This is an archived article that was published on sltrib.com in 2014, and information in the article may be outdated. It is provided only for personal research purposes and may not be reprinted.
The NBA Draft is days away and rumors and lies are churning about which team is going to do what at the top, including the Jazz at No. 5.
Fate has played its role, too.
One league insider claims Dennis Lindsey is working like a madman to move up to get a shot at Jabari Parker, which, no doubt, would please a lot of Jazz fans because Parker is a known talent ready to help now. He also might be a player comfortable thriving in the Utah market, given his familiarity despite growing up in Chicago with the religious culture here. He is a Mormon, and there's no sense in completely ignoring that fact.
There's also no sense in reading too much into it. If the Jazz are not convinced Parker is a near-perfect fit on the floor or worth the cost of acquiring the pick position from which they could take the freshman out of Duke, you can forget about that proposition. The decision is 100 percent about basketball, not about religion or culture or comfort or guessing about the likelihood of him wanting to stay here sometime at the end of the decade. Everybody could be out of a job by then, if the wrong decisions are made now.
Imagining what it would take for the Jazz to finagle that kind of upward move is fun, if nothing else. How much would you offer the Cleveland Cavs, the Milwaukee Bucks or the Philadelphia 76ers to make a leap from five to one, two or three to get Parker, if you loved him? Would you package, say, the fifth pick, the 23rd pick, and next year's first-round selection, unprotected, to edge up just a few spots? If you had to, would you throw in another pick or Enes Kanter for the move?
Man, that's expensive, especially considering that no matter who the Jazz draft this time around, there's a strong possibility they'd end up in the lottery again next year. On the other hand, great is tough to come by in the NBA. Good is much more common. Great is almost always worth the sacrifice to acquire, even if it means giving up a whole lot of good.
The Cavs, Bucks and Sixers, teams with all kinds of needs, know this, too.
Let's say the Jazz aren't all that enamored with Parker, or that a deal cannot be made, and they're stuck at five. What happens then?
Obviously, it depends on what the teams ahead of them do.
A lot of folks who get paid to study such things say the Cavs will take Joel Embiid with the first pick. Make that would have taken, considering news of Embiid's just-discovered right foot injury. First it was Embiid's back, then the foot. Now, nobody's sure about anything anymore. Parker and Andrew Wiggins are there. Is Embiid still worth taking at or near the top? Is that risk worth taking? If he is, the question becomes: What will the Orlando Magic do? The answers to that are here, there, everywhere.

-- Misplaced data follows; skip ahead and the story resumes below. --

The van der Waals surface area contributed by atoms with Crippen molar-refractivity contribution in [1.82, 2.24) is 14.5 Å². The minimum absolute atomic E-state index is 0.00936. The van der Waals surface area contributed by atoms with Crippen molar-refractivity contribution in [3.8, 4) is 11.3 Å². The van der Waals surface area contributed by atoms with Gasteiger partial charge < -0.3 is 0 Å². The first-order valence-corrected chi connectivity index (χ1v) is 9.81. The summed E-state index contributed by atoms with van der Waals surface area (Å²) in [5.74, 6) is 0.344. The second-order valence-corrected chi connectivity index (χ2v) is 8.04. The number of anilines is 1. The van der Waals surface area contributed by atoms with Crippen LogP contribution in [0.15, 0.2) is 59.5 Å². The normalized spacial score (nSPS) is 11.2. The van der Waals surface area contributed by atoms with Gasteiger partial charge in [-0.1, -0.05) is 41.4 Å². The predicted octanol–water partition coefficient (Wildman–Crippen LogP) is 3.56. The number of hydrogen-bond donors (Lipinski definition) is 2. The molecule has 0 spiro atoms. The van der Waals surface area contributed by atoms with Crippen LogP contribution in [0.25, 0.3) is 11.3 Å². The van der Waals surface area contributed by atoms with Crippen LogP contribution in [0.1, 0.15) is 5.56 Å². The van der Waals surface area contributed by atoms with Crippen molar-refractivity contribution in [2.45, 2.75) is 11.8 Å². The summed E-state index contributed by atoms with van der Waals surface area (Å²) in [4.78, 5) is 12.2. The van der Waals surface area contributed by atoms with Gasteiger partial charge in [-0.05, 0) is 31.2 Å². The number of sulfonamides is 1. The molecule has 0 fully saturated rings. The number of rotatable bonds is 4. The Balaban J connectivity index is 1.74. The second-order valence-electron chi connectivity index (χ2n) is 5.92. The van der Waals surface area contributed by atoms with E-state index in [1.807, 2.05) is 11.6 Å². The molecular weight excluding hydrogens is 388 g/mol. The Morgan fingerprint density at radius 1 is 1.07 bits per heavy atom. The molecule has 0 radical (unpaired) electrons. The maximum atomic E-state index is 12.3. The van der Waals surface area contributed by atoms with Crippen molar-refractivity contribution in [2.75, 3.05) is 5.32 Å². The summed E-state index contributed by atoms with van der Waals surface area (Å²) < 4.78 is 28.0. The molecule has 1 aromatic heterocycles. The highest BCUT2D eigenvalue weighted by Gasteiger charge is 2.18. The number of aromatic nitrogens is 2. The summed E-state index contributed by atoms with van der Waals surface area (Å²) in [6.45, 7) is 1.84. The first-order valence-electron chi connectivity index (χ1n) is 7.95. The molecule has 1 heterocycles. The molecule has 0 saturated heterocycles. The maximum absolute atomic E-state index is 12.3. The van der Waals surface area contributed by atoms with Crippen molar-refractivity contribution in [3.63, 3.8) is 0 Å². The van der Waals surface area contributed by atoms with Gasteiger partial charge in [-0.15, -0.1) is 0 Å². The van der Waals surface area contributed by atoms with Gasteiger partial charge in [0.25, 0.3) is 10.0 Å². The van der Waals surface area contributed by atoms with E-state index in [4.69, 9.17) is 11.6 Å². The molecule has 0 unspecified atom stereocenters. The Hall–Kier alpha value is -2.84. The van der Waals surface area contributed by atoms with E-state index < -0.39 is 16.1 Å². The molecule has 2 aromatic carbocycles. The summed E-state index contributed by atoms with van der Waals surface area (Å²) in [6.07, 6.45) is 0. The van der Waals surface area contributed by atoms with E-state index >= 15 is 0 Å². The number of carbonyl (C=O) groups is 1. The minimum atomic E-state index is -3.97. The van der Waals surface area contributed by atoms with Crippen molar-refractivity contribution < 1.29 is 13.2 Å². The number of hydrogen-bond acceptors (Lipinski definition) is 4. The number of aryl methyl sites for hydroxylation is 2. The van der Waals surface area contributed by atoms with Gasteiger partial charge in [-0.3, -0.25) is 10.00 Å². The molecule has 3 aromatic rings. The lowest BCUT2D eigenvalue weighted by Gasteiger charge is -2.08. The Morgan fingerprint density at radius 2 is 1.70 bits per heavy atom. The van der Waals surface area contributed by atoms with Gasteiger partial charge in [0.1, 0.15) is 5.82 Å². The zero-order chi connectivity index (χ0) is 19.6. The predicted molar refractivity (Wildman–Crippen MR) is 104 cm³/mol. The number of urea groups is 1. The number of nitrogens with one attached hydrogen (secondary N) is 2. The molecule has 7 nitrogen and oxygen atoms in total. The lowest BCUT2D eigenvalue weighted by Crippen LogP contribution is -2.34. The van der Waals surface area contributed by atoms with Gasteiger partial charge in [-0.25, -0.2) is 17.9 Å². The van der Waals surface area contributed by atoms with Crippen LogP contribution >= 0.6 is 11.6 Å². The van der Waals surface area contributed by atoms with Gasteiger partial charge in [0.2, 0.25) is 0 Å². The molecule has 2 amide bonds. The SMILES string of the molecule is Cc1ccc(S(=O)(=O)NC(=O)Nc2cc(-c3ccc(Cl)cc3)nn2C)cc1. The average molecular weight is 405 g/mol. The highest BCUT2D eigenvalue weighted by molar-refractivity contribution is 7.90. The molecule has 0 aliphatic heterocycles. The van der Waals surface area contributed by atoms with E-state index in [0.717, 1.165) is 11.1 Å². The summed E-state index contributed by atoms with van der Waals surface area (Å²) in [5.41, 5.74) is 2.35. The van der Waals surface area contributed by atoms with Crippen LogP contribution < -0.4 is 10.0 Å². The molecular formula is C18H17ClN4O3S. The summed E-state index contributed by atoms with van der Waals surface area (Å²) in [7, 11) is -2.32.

Some say the Magic will take point guard Marcus Smart. Others say they're interested in forward Noah Vonleh, an 18-year-old with all kinds of potential, athleticism and yet-untapped ability. If Embiid drops, would the Sixers take Vonleh? Dante Exum, the 6-foot-6 guard out of Australia, who says he wants to play the point in the NBA despite the fact that a lot of basketball experts say he's better suited for the 2, will be available to either the Sixers or the Magic. He's built a lot like Michael Carter-Williams.
No matter what happens with Embiid, the Jazz are probably hoping the Magic take Smart and that Exum is on the board. They should hope, anyway.
Smart, who was not one of the 89 players the Jazz worked out in the run-up to the draft, has indicated either the Jazz aren't interested in him or he's not interested in the Jazz. They already have Trey Burke, they could extend John Lucas III as their third point guard and sign Raul Neto, the European player from Brazil who has impressed the club. He's been hanging around Salt Lake City in recent days. No need, then, for Smart.
It doesn't matter that Exum thinks he's a point guard. He would fit in nicely between Burke at the 1 and Gordon Hayward at the 3. He's a creative, athletic guard who can score. He moves up and down the floor with long strides. He needs to toughen up a bit on defense, but with his length and mobility he could be, in time, a stopper. Moreover, in the afterglow of the Spurs' success in the Finals against the Heat, a series during which San Antonio averaged 97 more passes per game than Miami, Exum's willingness to set up teammates is highly valued.
If it goes the other way, if Wiggins, Parker, Exum and, say, Vonleh are gone by five, would the Jazz take a chance on Embiid? Or would they choose between Aaron Gordon and Julius Randle, bigs that would be plugged in somewhere with Derrick Favors and Kanter? There have been questions about Randle's foot, too. How's the saying go? Don't count on big men with foot injuries and shooters with bad backs. Randle claims he's fine. Embiid's foot might be broken.
Gordon is young (18) and still largely undeveloped at the offensive end. He is the best athlete of that bunch, a strong defender, but would have to learn to shoot. Vonleh, if he's around, is rising on a lot of boards, having impressed teams with hints of vast potential.
It's hard to know which way the Jazz, or most anyone else, are going to go next week. Here's what we do know: We're in the zone now where everybody lies. Sources are hard to trust. Your mother would be lying right now, were she working in a front office.
Who the Jazz get depends on what all the other liars do. Embiid's injury has knocked everything catawampus. A Jazz move for Parker would be great, but a tall, tall order. Exum, also a long shot, may be their best hope now.
GORDON MONSON hosts "The Big Show" with Spence Checketts weekdays from 3-7 p.m. on 97.5 FM/1280 and 960 AM The Zone.